John F. Lebus, Regional Director of the Fifteenth Region of the National Labor Relations Board, for and on Behalf of the National Labor Relations Board, Appellants, v. Seafarers' International Union of North America, Atlantic, Gulf, Lakes and Inland Waters District, Afl-cio, et al., Appellees, 398 F.2d 281 (5th Cir. 1968)Annotate this Case
Dominick L. Manoli, Associate Gen. Counsel, Julius G. Serot, Asst. Gen. Counsel, Stanley A. Mestel, N.L.R.B., Washington, D. C., Thomas D. Johnston, New Orleans, La., Arnold Ordman, Gen. Counsel, for appellants.
Benjamin W. Yancey, Wm. E. Wright, C. Paul Barker, New Orleans, La., Howard Schulman, New York City, for appellees.
Before JOHN R. BROWN, Chief Judge, and AINSWORTH and GODBOLD, Circuit Judges.
JOHN R. BROWN, Chief Judge:
This case came to us on appeal from a District Court order denying an injunction under § 10(l) of the National Labor Relations Act.1 While the case was under submission to this Court, the contest between competing unions was disposed of by high level union adjudication. The NLRB and the SIU Unions2 have moved to dismiss the appeal as moot. We find the case moot, vacate the order below, and remand the case to the District Court with directions to dismiss the proceedings as moot.
The Regional Director of the Board sought an injunction against a strike by the SIU Unions following an investigation of unfair labor practice charges alleging that the SIU Unions had engaged in conduct violating § 8(b) (4) (D) of the Act,3 dealing with jurisdictional disputes. The alleged unfair practices arose when the Marine Engineers Beneficial Association (MEBA) placed two apprentice engineers aboard vessels belonging to Delta Steamship Lines. Delta had an exclusive collective bargaining agreement with Seafarers' International Union of North America, Atlantic, Gulf, Lakes and Inland Waters District, AFL-CIO (A&G) for hiring unlicensed personnel, and a similar agreement with MEBA for hiring licensed engine room personnel. By supplemental agreement, Delta and MEBA included "apprentice engineers" in the Delta-MEBA contract.
The SIU Unions then demanded the discontinuance of the employment of unlicensed apprentice engineers and refused to man Delta's ships. The ships were struck and the fleet was tied up. On complaint from Delta — now caught in the middle of this organized dispute in organized seafaring labor — the NLRB sought an injunction pending termination of proceedings under § 10(k) of the Act.4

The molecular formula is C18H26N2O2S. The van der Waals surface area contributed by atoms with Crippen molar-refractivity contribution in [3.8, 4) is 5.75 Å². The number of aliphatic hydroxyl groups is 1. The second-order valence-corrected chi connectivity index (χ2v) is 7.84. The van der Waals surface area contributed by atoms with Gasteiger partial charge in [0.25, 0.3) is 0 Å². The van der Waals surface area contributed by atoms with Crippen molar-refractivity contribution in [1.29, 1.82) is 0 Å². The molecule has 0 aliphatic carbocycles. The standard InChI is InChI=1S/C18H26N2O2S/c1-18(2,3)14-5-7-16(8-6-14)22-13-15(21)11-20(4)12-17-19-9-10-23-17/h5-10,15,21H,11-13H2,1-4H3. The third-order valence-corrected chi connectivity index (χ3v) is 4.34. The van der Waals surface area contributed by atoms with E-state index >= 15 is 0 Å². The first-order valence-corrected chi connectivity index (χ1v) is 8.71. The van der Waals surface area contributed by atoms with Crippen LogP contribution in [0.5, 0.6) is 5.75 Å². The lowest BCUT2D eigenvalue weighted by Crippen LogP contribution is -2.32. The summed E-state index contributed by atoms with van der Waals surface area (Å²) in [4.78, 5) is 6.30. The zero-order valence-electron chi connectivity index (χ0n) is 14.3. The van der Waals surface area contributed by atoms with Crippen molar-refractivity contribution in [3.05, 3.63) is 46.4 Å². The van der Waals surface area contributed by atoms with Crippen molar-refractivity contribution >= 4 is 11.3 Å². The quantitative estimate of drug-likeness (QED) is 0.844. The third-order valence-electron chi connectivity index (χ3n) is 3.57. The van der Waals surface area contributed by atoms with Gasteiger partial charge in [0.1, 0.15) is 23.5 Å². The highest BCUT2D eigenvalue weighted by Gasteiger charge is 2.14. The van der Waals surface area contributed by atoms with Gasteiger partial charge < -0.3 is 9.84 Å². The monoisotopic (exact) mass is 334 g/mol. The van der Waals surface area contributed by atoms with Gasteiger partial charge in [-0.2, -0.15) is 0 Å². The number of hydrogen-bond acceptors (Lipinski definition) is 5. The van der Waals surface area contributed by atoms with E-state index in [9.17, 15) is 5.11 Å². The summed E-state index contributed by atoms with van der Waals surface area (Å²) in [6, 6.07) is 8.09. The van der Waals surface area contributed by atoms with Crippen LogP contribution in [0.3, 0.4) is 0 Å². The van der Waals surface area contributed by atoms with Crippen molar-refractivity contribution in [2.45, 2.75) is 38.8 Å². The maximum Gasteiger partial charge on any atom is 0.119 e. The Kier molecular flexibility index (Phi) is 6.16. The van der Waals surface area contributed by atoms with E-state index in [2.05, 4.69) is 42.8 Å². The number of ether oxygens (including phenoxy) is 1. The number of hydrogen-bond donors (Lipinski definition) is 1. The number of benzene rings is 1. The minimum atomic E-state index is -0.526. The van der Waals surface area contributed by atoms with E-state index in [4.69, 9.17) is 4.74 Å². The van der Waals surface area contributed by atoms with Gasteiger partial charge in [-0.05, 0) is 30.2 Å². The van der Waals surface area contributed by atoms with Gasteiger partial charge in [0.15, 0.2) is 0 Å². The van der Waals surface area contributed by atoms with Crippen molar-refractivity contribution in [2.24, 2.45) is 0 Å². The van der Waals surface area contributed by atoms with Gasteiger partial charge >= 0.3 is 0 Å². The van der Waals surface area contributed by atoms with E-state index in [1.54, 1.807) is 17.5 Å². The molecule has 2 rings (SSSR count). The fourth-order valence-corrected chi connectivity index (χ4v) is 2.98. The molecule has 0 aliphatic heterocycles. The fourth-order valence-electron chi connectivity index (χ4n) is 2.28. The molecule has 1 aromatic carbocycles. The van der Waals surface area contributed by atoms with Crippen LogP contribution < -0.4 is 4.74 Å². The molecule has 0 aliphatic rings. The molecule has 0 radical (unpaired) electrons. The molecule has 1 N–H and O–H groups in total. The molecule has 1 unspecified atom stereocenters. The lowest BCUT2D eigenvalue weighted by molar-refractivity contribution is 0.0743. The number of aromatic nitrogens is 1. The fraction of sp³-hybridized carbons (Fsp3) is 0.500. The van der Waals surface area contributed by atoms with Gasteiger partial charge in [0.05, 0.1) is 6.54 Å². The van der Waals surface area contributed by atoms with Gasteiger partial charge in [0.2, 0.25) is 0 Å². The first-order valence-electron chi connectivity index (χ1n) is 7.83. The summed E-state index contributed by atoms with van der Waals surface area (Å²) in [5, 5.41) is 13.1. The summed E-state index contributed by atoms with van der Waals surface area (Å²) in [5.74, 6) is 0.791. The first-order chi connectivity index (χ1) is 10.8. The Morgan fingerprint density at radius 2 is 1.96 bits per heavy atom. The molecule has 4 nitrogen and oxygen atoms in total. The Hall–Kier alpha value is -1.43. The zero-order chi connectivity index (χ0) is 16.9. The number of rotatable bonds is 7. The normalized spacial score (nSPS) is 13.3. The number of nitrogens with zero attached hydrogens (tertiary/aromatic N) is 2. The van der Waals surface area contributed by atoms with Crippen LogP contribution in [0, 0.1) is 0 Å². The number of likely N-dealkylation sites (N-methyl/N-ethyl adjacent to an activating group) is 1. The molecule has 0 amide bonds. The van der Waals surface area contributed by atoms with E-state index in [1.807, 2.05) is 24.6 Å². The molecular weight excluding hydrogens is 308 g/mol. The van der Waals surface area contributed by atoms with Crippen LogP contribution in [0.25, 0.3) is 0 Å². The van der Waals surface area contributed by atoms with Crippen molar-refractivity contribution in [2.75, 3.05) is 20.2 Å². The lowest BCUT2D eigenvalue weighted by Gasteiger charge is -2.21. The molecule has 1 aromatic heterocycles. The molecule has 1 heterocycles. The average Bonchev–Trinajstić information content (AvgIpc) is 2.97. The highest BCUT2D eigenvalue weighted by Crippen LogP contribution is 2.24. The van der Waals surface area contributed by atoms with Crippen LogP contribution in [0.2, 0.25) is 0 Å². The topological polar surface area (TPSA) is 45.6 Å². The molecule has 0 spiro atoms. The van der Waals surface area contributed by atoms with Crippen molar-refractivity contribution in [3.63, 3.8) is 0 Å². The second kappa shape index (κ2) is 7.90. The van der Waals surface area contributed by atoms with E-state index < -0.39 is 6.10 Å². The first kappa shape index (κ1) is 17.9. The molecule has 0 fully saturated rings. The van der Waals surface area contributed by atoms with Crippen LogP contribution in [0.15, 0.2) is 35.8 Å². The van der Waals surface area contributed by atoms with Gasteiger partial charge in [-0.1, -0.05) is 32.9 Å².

After an extensive hearing the District Judge denied the injunction and the Director appealed. Subsequent to the submission of the case to this Court on oral argument, the Executive Council of the AFL-CIO having internal union power over constituent unions ruled against MEBA and upheld the finding of the Impartial Umpire that MEBA had interfered with the established bargaining relationship between the SIU Unions and Delta. Thereafter MEBA advised Delta that it was acquiescing in this determination and that the two apprentice engineers were being removed from Delta's vessels.
On this Court's request for briefs on mootness the Board took official action as the basis for its counsels' response to this Court. By formal action with notice to all parties the Board quashed the notice of hearing under § 10(k). The effect of quashing the notice of hearing is to finally terminate the proceedings under § 10(k). The Board has advised this Court that termination of the § 10(k) proceedings necessarily requires dismissal of the unfair labor practice charges, and that those charges would be dismissed. With the fall of the § 10(k) proceedings all else falls including the injunction sought under § 10(l) of the Act since it is limited to the period pending the Board's final disposition of the unfair labor practice charges.5 There being nothing before the Board now to hear and determine and hence no need to preserve any status pending Board action, the Court proceedings are moot.